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National Sunday School Teacher Appreciation Day

National Sunday School Teacher Appreciation Day honors Sunday school teachers across the United States, who teach in their local churches, for their dedication to their students and the life-changing impact they have on their lives. Gospel Light, a publisher of Christian literature, started the day in 1993. Each year, they announce the Henrietta Mears Sunday School Teacher of the Year Award. In the lead-up to the day, people nominate their favorite living Sunday school teachers, and ten finalists are announced. In past years, nominees have received certificates of appreciation and "God Made Teachers" lapel pins. Winners have received a trip for two to Hawaii, a commemorative trophy, and a gift certificate valued at $500 for resources related to Sunday school for their church. The rest of the top ten finalists have also received gifts. While the day is not an official holiday, it has been acknowledged on the Senate floor, when Minnesota Senator Rod Grams spoke of it in 1999.

Sunday school teachers are usually teachers at Christian institutions. Classes often take place prior to a Sunday church service, but may also take place during or after services. Children, teenagers, and adults may all take part in Sunday school classes. Sunday school teachers commonly are lay people in a congregation. In many denominations, the classes encompass catechism classes, where students gather knowledge in preparation for First Communion or Confirmation. During the early years of Sunday schools, large buildings were built specifically for the purpose, which had spaces for lectures as well as smaller classrooms. They were aptly named Sunday schools. When "Sunday school" is spoken of today, it refers less to buildings and more to the teaching itself.

Sunday schools began in England in the eighteenth century. They focused on the education of working children, who often had to work six days of the week, only having Sundays off. There was no other formal schooling for children of the lower classes at the time. In 1751, William King started a Sunday school in Dursley, Gloucestershire, and later encouraged Robert Raikes, editor of the Gloucester Journal, to start one in Gloucester, which he did. The students at Raikes' school could only attend on Sunday since that was the only day of the week when they didn't have to work in the factories. Students learned to read and write using the Bible as a textbook. Raikes wrote in support of Sunday schools in the Journal, and in response many clergymen supported them.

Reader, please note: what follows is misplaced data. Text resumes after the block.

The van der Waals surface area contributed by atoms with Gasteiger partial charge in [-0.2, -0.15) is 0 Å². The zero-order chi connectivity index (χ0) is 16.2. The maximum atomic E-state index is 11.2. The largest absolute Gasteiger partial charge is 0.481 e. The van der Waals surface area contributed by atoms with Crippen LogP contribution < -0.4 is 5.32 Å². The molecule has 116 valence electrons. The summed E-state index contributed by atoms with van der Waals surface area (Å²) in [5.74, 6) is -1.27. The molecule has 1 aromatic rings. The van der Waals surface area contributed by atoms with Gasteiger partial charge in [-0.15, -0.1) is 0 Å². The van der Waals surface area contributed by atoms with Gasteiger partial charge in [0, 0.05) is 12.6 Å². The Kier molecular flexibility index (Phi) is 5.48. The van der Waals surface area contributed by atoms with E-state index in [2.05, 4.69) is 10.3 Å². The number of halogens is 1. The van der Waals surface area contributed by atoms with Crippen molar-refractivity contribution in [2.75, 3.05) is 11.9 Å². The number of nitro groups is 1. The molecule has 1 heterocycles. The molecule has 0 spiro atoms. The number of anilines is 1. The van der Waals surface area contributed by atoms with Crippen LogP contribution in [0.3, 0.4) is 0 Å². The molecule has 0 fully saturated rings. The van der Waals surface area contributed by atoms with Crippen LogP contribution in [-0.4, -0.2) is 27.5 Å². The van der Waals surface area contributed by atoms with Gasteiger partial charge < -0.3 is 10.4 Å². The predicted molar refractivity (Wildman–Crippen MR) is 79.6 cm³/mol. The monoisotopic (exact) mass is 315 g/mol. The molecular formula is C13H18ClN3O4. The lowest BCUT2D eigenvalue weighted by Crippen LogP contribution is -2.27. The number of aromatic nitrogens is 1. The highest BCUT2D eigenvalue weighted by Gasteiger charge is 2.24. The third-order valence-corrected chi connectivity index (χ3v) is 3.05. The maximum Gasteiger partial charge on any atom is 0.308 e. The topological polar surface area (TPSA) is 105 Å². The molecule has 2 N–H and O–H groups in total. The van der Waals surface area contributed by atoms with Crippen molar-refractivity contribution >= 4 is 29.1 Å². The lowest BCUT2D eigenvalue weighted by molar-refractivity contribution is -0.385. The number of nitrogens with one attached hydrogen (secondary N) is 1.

There were 200,000 children attending Sunday school in England by 1785. The Society for the Establishment and Promotion of Sunday Schools formed soon afterward and began distributing spelling books, New Testaments, and Bibles. Sunday schools took hold in many denominations, and with all ages—from infants to adults―and basic reading was a large part of instruction. Their roles changed to some extent in England when the Elementary Education Act of 1870 was passed. As the act provided schooling for all young children, Sunday schools were no longer the only place where poorer children could get an education.

In the United States, Sunday schools got their start when Samuel Slater started them at his textile mills in Pawtucket, Rhode Island, in the 1790s. During the following century, along with a few others, philanthropist Lewis Miller came up with the Akron Plan, where buildings with a central assembly hall surrounded by small classrooms were built. In the United States, Sunday school had largely been held in the afternoon, but in the early 1930s, it shifted to Sunday mornings, being held before, during, or after church services. Behind it all, then and now, are Sunday school teachers, who impart religious and practical knowledge and values to their students. We show them our appreciation today!

How to Observe

Here are a few ways to participate today:

  • Do you remember who your Sunday school teachers were? Is there a particular one who had a strong impact on you? You could reach out to them and share your appreciation for them.
  • If you have children, you could enroll them in Sunday school. If they are already in Sunday school, you could have them give a gift, treat, or card to their Sunday school teacher.
  • Churches could show appreciation for their Sunday school teachers in a number of ways. A different teacher or Sunday school class could be featured in the bulletin or church newsletter every week or month. They could also be featured on a bulletin board. The congregation could be encouraged to pray for these teachers.
  • Check with Gospel Light about participating in the day. Nominate a teacher prior to the day and check to see who is given the Henrietta Mears Sunday School Teacher of the Year Award on the day.
  • Get free Sunday school lessons from Gospel Light.
  • Learn more about Henrietta Mears, whose namesake is used for the Sunday School Teacher of the Year Award. She was a respected Christian educator who founded Gospel Light.
  • Read a book about Sunday school such as Sunday School: The Formation of an American Institution, 1790–1880.

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